I supported you in the caucuses – as the conservative alternative to John McCain, no less – and I’ll vote for you this November as many times as Mark Ritchie will allow me to. If I go into the polls smelling like hemp and wearing Birkenstocks, it might be quite a few times.
But I digress.
My friend Hugh Hewitt the other day broke down your VP choices like this:
- If your internal polling shows you comfortably ahead, you’ll go Pawlenty. He’s safe, he gives you a shot in Minnesota and the upper midwest, and he’s got the technical part of the job down.
- If it shows you ahead but close, go with Rob Portman. He’ll help you clinch Ohio, and he’s a safe, competent choice.
- If they show you a little behind, you’ll go Ryan. He’ll cinch up the base and give you some “zing” for the final stretch.
- If you look way behind, you’ll go for the long ball to Chris Christie.
Maybe it’s my Scandinavian roots. Maybe it’s a lifetime as a Bears and Cubs fan. But I say always play like you’re behind. Pick Ryan.
Oh, I know – you’ve got the same people who gave us McCain telling you it’s just too risky.
It’s really not:
Too risky, goes the Beltway chorus. His selection would make Medicare and the House budget the issue, not the economy. The 42-year-old is too young, too wonky, too, you know, serious. Beneath it all you can hear the murmurs of the ultimate Washington insult—that Mr. Ryan is too dangerous because he thinks politics is about things that matter. That dude really believes in something, and we certainly can’t have that.
All of which highly recommend him for the job.
The case for Mr. Ryan is that he best exemplifies the nature and stakes of this election. More than any other politician, the House Budget Chairman has defined those stakes well as a generational choice about the role of government and whether America will once again become a growth economy or sink into interest-group dominated decline.
Against the advice of every Beltway bedwetter, he has put entitlement reform at the center of the public agenda—before it becomes a crisis that requires savage cuts.
While jobs and the economy are the killer issues this election (or should be; the media in its role as Obama’s Praetorian Guard is doing its best to avoid that happening), entitlement reform is going to the the issue that decides whether this nation remains viable or not.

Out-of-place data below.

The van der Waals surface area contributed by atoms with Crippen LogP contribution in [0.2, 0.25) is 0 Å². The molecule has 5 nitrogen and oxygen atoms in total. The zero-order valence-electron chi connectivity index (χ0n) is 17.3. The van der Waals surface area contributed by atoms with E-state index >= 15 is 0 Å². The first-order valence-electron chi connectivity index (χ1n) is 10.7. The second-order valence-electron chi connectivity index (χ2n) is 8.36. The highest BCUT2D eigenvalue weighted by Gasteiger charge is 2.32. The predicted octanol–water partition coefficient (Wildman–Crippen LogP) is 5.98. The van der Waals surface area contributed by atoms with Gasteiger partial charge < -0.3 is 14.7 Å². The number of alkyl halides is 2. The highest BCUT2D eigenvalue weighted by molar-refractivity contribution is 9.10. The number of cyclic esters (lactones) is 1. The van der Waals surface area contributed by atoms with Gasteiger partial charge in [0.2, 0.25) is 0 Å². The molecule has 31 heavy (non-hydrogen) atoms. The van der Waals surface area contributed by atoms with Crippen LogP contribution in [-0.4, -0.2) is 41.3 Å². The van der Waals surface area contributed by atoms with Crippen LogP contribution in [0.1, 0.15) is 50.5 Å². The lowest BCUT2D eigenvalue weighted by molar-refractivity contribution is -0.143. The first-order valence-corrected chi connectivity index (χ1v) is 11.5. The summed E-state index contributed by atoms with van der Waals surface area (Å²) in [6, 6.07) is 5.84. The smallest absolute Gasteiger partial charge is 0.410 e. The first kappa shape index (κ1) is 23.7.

And unlike most liberals’ and “moderates'” approach to the issue, Ryan’s all about fixing it the right way; through vigorous growth:
And he has done so as part of a larger vision that stresses tax reform for faster growth, spending restraint to prevent a Greek-like budget fate, and a Jack Kemp-like belief in opportunity for all. He represents the GOP’s new generation of reformers that includes such Governors as Louisiana’s Bobby Jindal and New Jersey’s Chris Christie.
As important, Mr. Ryan can make his case in a reasonable and unthreatening way. He doesn’t get mad, or at least he doesn’t show it. Like Reagan, he has a basic cheerfulness and Midwestern equanimity.
And the fact is that even if Romney doesn’t pick Ryan, the Dems are going to try to use Ryan as a negative anyway:
As for Medicare, the Democrats would make Mr. Ryan’s budget a target, but then they are already doing it anyway. Mr. Romney has already endorsed a modified version of Mr. Ryan’s premium-support Medicare reform, and who better to defend it than the author himself?
In for a penny, in for a dollar.
Republicans are likely to do worse if they merely play defense on Medicare and other entitlements. The way to win on the issue is go on offense and contrast Mr. Romney’s patient-centered reform with President Obama’s policy of government price controls and rationing medical care via a 15-member panel of unelected, unaccountable bureaucrats.
That, right there, is huge. It’s a message that can resonate with both conservatives (who are sick of playing prevent defense) and moderates (who will, I suspect, respect a candidate who actually clarifies and personalizes the vague, too-big-to-process jeremiads they’re hearing about the issues facing this country.
And Romney needs to cement the base behind him. Ryan would whip up the mass of Tea Party and western-conservatives that have been, to say the least, tepid on Romney so far.
If there’s anything that’d disturb the narrative on this election, it’s people getting “whipped up” by Romney.
Personalities aside, the larger strategic point is that Mr. Romney’s best chance for victory is to make this a big election over big issues. Mr. Obama and the Democrats want to make this a small election over small things—Mitt’s taxes, his wealth, Bain Capital. As the last two months have shown, Mr. Romney will lose that kind of election.
To win, Mr. Romney and the Republicans have to rise above those smaller issues and cast the choice as one about the overall direction and future of the country.
Americans have shown they will come together for the good of the country. Pearl Harbor, 9/11, hatred of the Dallas Cowboys – all have brought this fractured nation together.
Our very existence as an economy and a society? That should count, too.
If we, as a party and a ticket, have the guts to make it an issue.
And if we don’t, then why bother trying to run for President, anyway?
So Gov. Romney – please pick Ryan.
Thanks. And that is all.